Austin J Dent. 2016; 3(6): 1056.
A Clinical Image of Enamel Hypoplasia-Turners Tooth
Vijayendranath NS*, Raghavendra K, Ashwini B, Rao PK, Bhandarkar GP and Kashyap RR
Department of Oral Medicine & Radiology, AJ Institute of Dental Sciences, India
*Corresponding author: Vijayendranath Nayak S, Department of Oral Medicine & Radiology, AJ Institute of Dental Sciences, Kuntikana, NH-66, Mangaluru - 575004, Karnataka, India
Received: November 12, 2016; Accepted: December 01, 2016; Published: December 05, 2016
A 11 year old female patient comes to the department of oral medicine and radiology with a chief complain of broken teeth in upper front teeth region since its eruption (Figure 1). Past medical history was non- contributory. Patient gave a history of decayed deciduous incisors which was removed due to dental caries. Patient gave no contributory history regarding any deliterious habits. On intraoral examination of the teeth showed brown discoloration in the right maxillary central incisors. Yellowish discoloration seen on the left maxillary central incisors. Tooth was non tender on palpation and percussion. In both the incisor teeth enamel discoloration, abnormal coalescence, with some parts of the enamel was missing. Correlating the past dental history of the patient and its effect on the enamel of the permanent teeth, a final diagnosis of Type IV enamel hypoplasia/ Turners tooth was given.
Hypoplasia is a developmental disturbance of the teeth which can be a outcome of a trauma or an infection before its eruption in the oral cavity. It is usually characterized by the disruption in the enamel matrix formation. Turners hypoplasia if found in the anterior area of the mouth, the most likely cause is trauma to the to the tooth bud . The characteristics of clinical enamel hypoplasia include unfavorable esthetics, higher dentin sensitivity, malocclusion and dental caries susceptibility .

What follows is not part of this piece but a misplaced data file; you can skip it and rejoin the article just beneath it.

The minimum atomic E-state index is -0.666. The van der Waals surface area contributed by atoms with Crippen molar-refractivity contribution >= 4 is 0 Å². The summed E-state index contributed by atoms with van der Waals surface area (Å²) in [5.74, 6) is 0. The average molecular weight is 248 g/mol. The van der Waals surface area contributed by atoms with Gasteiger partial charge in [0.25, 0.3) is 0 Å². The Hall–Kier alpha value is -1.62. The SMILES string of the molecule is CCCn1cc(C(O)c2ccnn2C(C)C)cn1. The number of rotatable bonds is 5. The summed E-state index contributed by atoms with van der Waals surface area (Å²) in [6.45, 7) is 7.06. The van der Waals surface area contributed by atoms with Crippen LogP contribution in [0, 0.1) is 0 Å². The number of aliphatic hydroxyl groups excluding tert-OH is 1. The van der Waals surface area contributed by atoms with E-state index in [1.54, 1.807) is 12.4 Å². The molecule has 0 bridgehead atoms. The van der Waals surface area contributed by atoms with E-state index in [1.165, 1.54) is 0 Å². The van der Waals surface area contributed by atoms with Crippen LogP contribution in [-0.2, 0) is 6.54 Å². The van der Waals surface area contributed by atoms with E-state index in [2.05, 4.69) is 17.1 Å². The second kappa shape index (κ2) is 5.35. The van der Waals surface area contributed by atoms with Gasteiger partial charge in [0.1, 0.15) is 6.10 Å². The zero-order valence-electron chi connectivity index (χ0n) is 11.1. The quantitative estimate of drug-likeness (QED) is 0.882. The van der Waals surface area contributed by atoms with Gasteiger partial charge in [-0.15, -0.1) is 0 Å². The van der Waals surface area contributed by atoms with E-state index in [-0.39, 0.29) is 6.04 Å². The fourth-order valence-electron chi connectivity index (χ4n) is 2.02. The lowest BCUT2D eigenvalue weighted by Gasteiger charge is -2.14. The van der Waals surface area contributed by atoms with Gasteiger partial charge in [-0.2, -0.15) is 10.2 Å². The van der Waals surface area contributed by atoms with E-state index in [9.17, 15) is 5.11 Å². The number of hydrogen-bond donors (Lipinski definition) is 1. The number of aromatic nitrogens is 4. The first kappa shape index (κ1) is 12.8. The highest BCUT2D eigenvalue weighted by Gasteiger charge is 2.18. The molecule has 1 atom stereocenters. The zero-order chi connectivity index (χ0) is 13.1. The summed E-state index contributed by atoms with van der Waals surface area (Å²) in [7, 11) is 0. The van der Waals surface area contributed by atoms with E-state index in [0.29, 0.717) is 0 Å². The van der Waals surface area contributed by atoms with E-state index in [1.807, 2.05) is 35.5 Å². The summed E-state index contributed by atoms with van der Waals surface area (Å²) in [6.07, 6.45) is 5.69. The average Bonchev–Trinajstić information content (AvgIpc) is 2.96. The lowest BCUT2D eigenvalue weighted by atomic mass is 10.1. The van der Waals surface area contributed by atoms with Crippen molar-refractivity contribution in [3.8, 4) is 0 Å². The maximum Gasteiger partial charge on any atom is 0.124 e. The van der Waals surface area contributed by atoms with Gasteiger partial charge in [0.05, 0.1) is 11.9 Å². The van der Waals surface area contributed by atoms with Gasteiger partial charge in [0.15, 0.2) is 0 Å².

Enamel hypoplasia is a developmental anomaly; it was classified by Silberman, et al. .
Type I hypoplasia: Enamel discoloration due to hypoplasia.
Type II hypoplasia: Abnormal coalescence due to hypoplasia.
Type III hypoplasia: Some parts of enamel missing due to hypoplasia.
Type IV hypoplasia: A combination of previous three types.
Correlation of the history given by the patient plays a major role in giving a final diagnosis, like our reported case. Probability of infection in deciduous teeth could be a cause for this development disturbance .
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Citation: Vijayendranath NS, Raghavendra K, Ashwini B, Rao PK, Bhandarkar GP and Kashyap RR. A Clinical Image of Enamel Hypoplasia-Turners Tooth. Austin J Dent. 2016; 3(6): 1056. ISSN : 2381-9189